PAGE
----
Mothers-to-be may be sick of “morning sickness”, but does this symptom of pregnancy serve a purpose?

screen-shot-2016-11-06-at-18-01-08Pregnancy, a beautiful time in any woman’s life when she witnesses her child growing inside her, feels her baby kick for the first time, and spends a great deal time vomiting into her toilet. Rather misleadingly termed “morning sickness”, nausea and vomiting during pregnancy (or NVP for short) is experienced by around 70% of expectant mothers during their first trimester and is rarely confined just to the first half of the day. NVP can begin as early as 5 weeks into a pregnancy, peaks between weeks 8 and 12, and generally continues up until about week 20. But what is the point of NVP I hear you suffering mothers-to-be cry? Is there a reason for this less than appealing part of pregnancy or is it just an unwanted side effect of this miraculous event?

Despite the difficulties and unpleasantness NVP can bring the mother, mild to moderate forms of NVP have been widely associated with favourable outcomes for her baby. Reductions in the risk of preterm delivery, low birth weight and miscarriage have all been shown to accompany NVP and suggest this condition may in fact possess an important function in pregnancy. It should be noted that the nausea and vomiting discussed here does not include the pathological condition hyperemesis gravidarum, which occurs in approximately 1% of mothers-to-be and can lead to serious complications if left untreated.

There are a number of theories which may help explain why NVP has evolved as a part of pregnancy. The first of these sees NVP as a method of “communication” to a woman’s partner, alerting them to the pregnancy and the need to modify their behaviour screen-shot-2016-11-06-at-18-01-16accordingly. This would lead to a reduction in their desire to have sexual intercourse, instead providing more protection and an increased food supply to the expectant mother.

While it may sound like an attractive idea to have our partners evolutionarily programmed to wait on us hand and foot during pregnancy, the “communication” theory seems unlikely. Firstly, the peak of NVP occurs later than the cessation of periods, an equally clear and a less unpleasant signal of pregnancy. NVP would therefore be superfluous, meaning it would be eliminated through natural selection. Secondly, there is no evidence to suggest sexual intercourse is detrimental to pregnancy and so no need to reduce its desirability.

An alternative hypothesis is that NVP is a side effect, or “by-product”, of the internal conflict which occurs between the expectant mother and her foetus. This is not an aggressive or violent form of conflict of course, but rather a competition for the mother’s limited resources. Pregnancy, childbirth and parenthood are all costly investments for a mother, and while taking more of her nutritional intake allows the foetus to maximise its fitness, this act also reduces the nutrition available to the mother and consequently lowers her fitness. Such a tussle for resources is bound to result in visible side effects, hence the presence of NVP.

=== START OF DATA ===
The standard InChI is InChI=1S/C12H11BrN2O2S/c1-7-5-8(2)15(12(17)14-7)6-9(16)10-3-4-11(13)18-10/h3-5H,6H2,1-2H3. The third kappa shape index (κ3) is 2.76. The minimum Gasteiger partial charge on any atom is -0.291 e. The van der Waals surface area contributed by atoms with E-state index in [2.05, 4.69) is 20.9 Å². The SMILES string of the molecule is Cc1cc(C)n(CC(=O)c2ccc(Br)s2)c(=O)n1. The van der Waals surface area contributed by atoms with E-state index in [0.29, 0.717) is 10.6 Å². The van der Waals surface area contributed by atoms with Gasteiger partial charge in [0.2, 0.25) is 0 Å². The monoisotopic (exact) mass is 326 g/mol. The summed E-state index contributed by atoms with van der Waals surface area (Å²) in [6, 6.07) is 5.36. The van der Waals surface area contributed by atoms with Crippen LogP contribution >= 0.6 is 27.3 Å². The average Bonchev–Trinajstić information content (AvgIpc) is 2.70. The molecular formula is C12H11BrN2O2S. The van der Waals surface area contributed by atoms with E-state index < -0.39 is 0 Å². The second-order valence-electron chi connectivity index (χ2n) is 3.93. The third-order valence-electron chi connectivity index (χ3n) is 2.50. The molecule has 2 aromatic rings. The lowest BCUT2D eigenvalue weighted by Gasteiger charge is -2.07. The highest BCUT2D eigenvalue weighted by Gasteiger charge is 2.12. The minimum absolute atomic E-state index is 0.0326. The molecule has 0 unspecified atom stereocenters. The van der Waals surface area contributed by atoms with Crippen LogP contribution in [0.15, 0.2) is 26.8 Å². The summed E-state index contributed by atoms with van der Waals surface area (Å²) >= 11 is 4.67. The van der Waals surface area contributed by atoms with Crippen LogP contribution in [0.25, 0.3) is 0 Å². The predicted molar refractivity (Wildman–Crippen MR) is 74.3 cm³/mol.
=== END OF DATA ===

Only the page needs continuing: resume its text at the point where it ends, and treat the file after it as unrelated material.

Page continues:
Similarly to the “communication” hypothesis, this “by-product” theory has a number of flaws. For example, if NVP were a sign of foetal fitness, the presence of NVP should denote a successful pregnancy. However, NVP does not occur in all viable pregnancies, nor does its presence always result in positive pregnancy outcomes. In addition, this theory suggests that NVP symptoms should occur later during pregnancy when the foetus is larger and therefore requires more resources which, as previously discussed, is not the case.

screen-shot-2016-11-06-at-18-01-23The final and most widely favoured theory for the function of NVP is the “mother and embryo protection” hypothesis. This states that NVP acts to reduce an expectant mother’s intake of agents which could harm her pregnancy (known as teratogens), including caffeine, alcohol and tobacco. It also removes any dietary toxins or food-borne teratogens which are ingested by the mother-to-be before they reach the baby and, as a consequence, teaches her to avoid these foods. Hence, the well-known “food aversions” experienced by many pregnant women. By the same method, NVP and food aversions protect the expectant mother from foods that may contain pathogenic microorganisms that could make her ill. This is particularly important during pregnancy as a woman’s immune system is lowered during this period to prevent her body rejecting the embryo, which appears to her body as a foreign tissue.